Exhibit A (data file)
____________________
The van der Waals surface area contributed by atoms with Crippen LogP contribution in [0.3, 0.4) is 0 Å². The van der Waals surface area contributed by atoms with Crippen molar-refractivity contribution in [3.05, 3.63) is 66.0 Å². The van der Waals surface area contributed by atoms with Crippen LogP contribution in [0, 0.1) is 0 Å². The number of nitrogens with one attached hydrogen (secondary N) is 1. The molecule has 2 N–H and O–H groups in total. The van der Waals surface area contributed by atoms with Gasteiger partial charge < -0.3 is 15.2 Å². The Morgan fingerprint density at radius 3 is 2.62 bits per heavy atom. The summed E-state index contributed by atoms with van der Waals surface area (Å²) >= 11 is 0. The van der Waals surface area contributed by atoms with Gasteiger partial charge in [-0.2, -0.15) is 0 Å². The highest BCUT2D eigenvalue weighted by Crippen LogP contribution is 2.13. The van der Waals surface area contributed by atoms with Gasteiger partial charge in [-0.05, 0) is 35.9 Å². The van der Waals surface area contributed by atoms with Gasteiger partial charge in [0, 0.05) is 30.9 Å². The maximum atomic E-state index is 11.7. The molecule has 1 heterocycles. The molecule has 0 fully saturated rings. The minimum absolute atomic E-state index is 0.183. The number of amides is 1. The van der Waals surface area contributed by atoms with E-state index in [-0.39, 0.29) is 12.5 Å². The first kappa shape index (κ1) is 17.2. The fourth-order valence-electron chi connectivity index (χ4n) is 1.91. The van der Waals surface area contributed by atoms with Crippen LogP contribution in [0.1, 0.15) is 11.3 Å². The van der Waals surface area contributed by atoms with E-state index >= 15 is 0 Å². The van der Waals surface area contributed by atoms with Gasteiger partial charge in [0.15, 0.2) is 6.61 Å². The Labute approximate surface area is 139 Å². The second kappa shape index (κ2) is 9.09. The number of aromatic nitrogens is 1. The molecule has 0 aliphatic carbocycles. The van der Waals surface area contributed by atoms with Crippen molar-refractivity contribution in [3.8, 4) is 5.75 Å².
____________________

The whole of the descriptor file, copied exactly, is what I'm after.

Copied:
The van der Waals surface area contributed by atoms with Crippen LogP contribution in [0.3, 0.4) is 0 Å². The van der Waals surface area contributed by atoms with Crippen molar-refractivity contribution in [3.05, 3.63) is 66.0 Å². The van der Waals surface area contributed by atoms with Crippen LogP contribution in [0, 0.1) is 0 Å². The number of nitrogens with one attached hydrogen (secondary N) is 1. The molecule has 2 N–H and O–H groups in total. The van der Waals surface area contributed by atoms with Gasteiger partial charge < -0.3 is 15.2 Å². The Morgan fingerprint density at radius 3 is 2.62 bits per heavy atom. The summed E-state index contributed by atoms with van der Waals surface area (Å²) >= 11 is 0. The van der Waals surface area contributed by atoms with Gasteiger partial charge in [-0.2, -0.15) is 0 Å². The highest BCUT2D eigenvalue weighted by Crippen LogP contribution is 2.13. The van der Waals surface area contributed by atoms with Gasteiger partial charge in [-0.05, 0) is 35.9 Å². The van der Waals surface area contributed by atoms with Gasteiger partial charge in [0, 0.05) is 30.9 Å². The maximum atomic E-state index is 11.7. The molecule has 1 heterocycles. The molecule has 0 fully saturated rings. The minimum absolute atomic E-state index is 0.183. The number of amides is 1. The van der Waals surface area contributed by atoms with E-state index in [-0.39, 0.29) is 12.5 Å². The first kappa shape index (κ1) is 17.2. The fourth-order valence-electron chi connectivity index (χ4n) is 1.91. The van der Waals surface area contributed by atoms with Crippen LogP contribution in [0.1, 0.15) is 11.3 Å². The van der Waals surface area contributed by atoms with E-state index >= 15 is 0 Å². The van der Waals surface area contributed by atoms with Gasteiger partial charge in [0.15, 0.2) is 6.61 Å². The Labute approximate surface area is 139 Å². The second kappa shape index (κ2) is 9.09. The number of aromatic nitrogens is 1. The molecule has 0 aliphatic carbocycles. The van der Waals surface area contributed by atoms with Crippen molar-refractivity contribution in [3.8, 4) is 5.75 Å².